A recently released working paper from the National Bureau of Economic Research by Analisa Packham of Vanderbilt University examined the impact of needle exchange programs (referred to as Syringe Exchange Programs or SEPs) on the incidence of HIV as well as overdose hospitalizations or deaths. The author concluded that the openings of SEPs decrease the rate of new HIV diagnoses by 18.2 percent. But she also pointed to evidence suggesting that they may be associated with an increase in visits to hospital emergency rooms for overdose, and an increase in overdose deaths. The author concluded, “needle exchanges alone may be less effective than other interventions at stimulating recovery.”

Safe Injection Facilities work effectively in more than 102 major cities in Europe, Canada, and Australia—since the early 1990s—to reduce overdose deaths precisely because there are people standing close by with naloxone while a drug user injects in a clean and safe environment. Furthermore, the used needle and syringe are collected after each use so they cannot be sold or shared with others out on the street. Recent studies from the University of Pittsburgh and the Canadian Institutes of Health are among the several studies that demonstrate Safe Injection Facilities reduce overdose deaths and save lives. We had a panel on Safe Injection Facilities that featured the program director of North America’s oldest such facility in Vancouver, BC at a harm reduction conference held at the Cato Institute last March. You can view that panel here. The clean, safe, compassionate, and non-judgmental environment these facilities provide is also conducive for referrals to rehab and other social services.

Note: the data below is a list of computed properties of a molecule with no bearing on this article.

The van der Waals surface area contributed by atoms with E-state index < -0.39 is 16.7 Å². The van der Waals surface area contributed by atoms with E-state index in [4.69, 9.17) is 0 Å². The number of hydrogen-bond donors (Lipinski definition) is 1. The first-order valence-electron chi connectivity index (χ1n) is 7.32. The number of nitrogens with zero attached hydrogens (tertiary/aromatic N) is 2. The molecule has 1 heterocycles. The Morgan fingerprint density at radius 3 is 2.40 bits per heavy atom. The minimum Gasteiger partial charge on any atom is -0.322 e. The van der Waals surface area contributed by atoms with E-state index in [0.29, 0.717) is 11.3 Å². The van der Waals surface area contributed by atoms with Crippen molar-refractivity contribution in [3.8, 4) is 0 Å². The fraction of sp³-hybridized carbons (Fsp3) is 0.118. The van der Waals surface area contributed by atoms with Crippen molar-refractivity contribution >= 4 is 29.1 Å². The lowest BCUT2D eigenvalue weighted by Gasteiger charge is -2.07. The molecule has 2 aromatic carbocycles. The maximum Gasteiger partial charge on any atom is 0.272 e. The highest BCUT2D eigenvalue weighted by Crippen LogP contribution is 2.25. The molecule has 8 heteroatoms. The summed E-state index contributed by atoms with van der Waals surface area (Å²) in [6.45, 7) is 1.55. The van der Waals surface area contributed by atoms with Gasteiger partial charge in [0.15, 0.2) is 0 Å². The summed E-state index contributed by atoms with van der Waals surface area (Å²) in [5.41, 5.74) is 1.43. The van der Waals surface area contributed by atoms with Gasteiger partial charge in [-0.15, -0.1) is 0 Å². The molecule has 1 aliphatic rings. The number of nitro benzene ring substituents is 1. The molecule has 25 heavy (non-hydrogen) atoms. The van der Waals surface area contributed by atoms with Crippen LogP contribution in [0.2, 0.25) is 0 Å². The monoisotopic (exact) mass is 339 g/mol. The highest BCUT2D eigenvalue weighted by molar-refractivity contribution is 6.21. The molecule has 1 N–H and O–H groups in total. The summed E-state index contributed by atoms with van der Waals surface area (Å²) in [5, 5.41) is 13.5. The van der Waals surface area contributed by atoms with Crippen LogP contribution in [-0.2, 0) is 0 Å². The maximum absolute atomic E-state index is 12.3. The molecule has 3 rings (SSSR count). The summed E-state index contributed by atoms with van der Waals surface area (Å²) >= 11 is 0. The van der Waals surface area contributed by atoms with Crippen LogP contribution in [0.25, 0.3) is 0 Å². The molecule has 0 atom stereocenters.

Harm reduction and addiction recovery are not the same thing. The strategy of harm reduction begins with the understanding that there will never be a drug-free society. It seeks to reduce the harm that results from the non-medical use of licit and illicit drugs. Needle exchange programs were never created for “stimulating recovery,” but rather as programs designed to reduce the harm to people who continue to use. It is therefore inappropriate to judge the efficacy of needle exchange programs as a means of attaining recovery.

For these reasons, my immediate reaction to this latest NBER study is to conclude that it found, as did many other studies that preceded it, that needle exchange programs are an effective way to reduce the spread of HIV. It also pointed out the shortcomings of needle exchange programs, which is precisely why harm reduction advocates point to the need to federally decriminalize Safe Injection Sites.

Read the full article about safe injection facilities by Jeffrey A. Singer at Cato Institute.